February 15, 2018 Breaking Barriers in DV, Domestic Violence and Disabilities 0 Comments


In January 2004, the National Center for Victims of Crime launched National Stalking Awareness Month (NSAM) to increase the public’s understanding of the crime of stalking. Barrier Free Living team members Nicolyn Plummer and Michelle Reyes take a look at stalking as it relates to Deaf individuals.

Nicolyn Plummer is a senior social worker and coordinator of outreach and advocacy of the Deaf Services Initiative, in conjunction with Secret Garden and Freedom House to enhance accessibility in serving Deaf victims. Michelle Reyes is a Deaf Initiative Service Social Worker at Barrier Free Living’s Secret Garden’s non residential program and Freedom House’s domestic violence shelter. She provides individual and group counseling to adults, children and adolescents.

Stalking against Deaf individuals is underreported due to systemic barriers which include a lack of communication access and attitudinal barriers. Deaf individuals are often unable to provide accurate police reports due to a lack of interpreting services. The severity of their reports can therefore not be taken seriously.

Reports indicate that 25% of Deaf women are victims of intimate partner violence (IPV) (ADWAS, 1997), 50-83% of Deaf individuals experience sexual assault in their lifetime (Francavillo, 2009), and Deaf females are two times more likely to experience physical assault by their partner (Anderson, 2010).

Too often, Deaf victims suffer from the consequences of NOT being heard when reaching out to trusted persons, victim service providers, law enforcement and other justice system officials. Law enforcement and shelters are often not skilled at communicating with Deaf, DeafBlind or hard of hearing individuals and often don’t have interpreters.

Barrier Free Living’s  Secret Garden domestic violence program works with victims of domestic violence with disabilities. The Secret Garden team provides trauma-based therapy and case management services and the program offers participants full communication access to social workers and case managers that are fluent in American Sign Language.

Secret Garden also offers various groups that that allow victims to develop self-awareness.

As members of the Secret Garden team, we are accountable to serve and provide specialized services for victims with disabilities, and we assert that it is important for all providers to understand what stalking is and how it impacts Deaf victims.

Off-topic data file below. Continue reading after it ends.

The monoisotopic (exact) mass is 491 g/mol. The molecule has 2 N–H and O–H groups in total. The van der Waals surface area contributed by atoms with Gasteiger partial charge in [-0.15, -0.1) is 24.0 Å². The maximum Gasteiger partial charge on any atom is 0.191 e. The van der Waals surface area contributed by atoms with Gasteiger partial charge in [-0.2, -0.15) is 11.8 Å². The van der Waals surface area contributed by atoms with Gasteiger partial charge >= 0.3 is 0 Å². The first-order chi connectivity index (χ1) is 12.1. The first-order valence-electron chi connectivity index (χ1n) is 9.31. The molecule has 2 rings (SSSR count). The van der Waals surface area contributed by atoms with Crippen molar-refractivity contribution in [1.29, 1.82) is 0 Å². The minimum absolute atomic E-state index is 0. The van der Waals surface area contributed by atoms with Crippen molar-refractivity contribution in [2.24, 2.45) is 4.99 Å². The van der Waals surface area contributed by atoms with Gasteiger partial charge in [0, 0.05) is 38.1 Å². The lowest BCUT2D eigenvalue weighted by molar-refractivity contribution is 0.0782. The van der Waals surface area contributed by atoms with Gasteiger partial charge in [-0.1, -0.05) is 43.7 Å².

Stalking is a pattern and repeated threatening or harassing behavior indirectly or directly; communicating a threat and/or a combination of experiences that produce fear in the victim. How common is stalking?

The stalking resources center reports that 61% of female victims and 44% of males victims have been stalked by someone they know-their intimate partner or acquaintance (Baum, 2009), 76% of intimate partner femicide victims have been stalked by their intimate partner ( McFarlane, 1999).


• One in four women and one in thirteen men will be victims of stalking in their lifetime.
• 61% of female victims and 44% of male victims are stalked by current or former intimate partner.

While specifics about stalking amongst the Deaf are lacking, Deaf victims are at risk for stalking and can be unaware it is a crime. The description of stalking against the Deaf victim is overlooked due to limited knowledge and a lack of available information.

Many Deaf individuals are unknowingly being stalked and do not recognize stalking behaviors. There are three kinds of stalking behaviors.

• Erotomanic stalkers: believe the victim is in love with them.
• Simple Obsession stalkers: victim and stalker know each other.
• Love Obsession Stalkers: fantasize about the victim.

Deaf victims often encounter three types of stalkers, and have been undermined by law enforcement and justice system officials when seeking a protective order against offenders.

Cyberstalking can be telecommunication-based harassment, monitoring video phone calls, using victim’s identity to purchase items, impersonating as adult protective service (APS).

It is important to be aware of your surroundings and recognize stalking behaviors:

• Follow and spy on you
• Monitor your movements at home and work, video calls, your texts, instant messages
• Receive unwanted calls at home and work
• Use global positioning system (GPS) to track your whereabouts
• Google online to get information using public record and contact your trusted friends, relatives, co-workers, neighbors about you
• Threaten to post your intimate photos online, spread faulty rumors on Facebook, Instagram, Twitter
• Spoofing with unreal phone number and ID
• Put a “bug” in your phone
• Spyware
• Destruction of property

This is not an exhaustive list, but it is critical to devise a safety plan. Do not let system barriers prevent you from calling 911 as you know the situation better than anyone and trust your instincts.

• Change your routine and talk to trusted persons, advocates, counselors, alert the employers and security guards about your predicaments

• Obtain a restraining order from court and produce a copy with stalker’s photo to your supervisors, your counselors. Once the court issues a protective order against the perpetrator, you must carry it with you for 24/7 and provide a copy to your employers, counselors, advocates and landlords as well.

To live safely from stalking, it is important to write down the time, date, place, secure e-mails, video call messages, texts, letters, notes, photograph destructive of property stalker caused and ask witnesses to record any suspicious activities.

To find more information, please call Deaf Initiative Services at 646-350-2662.

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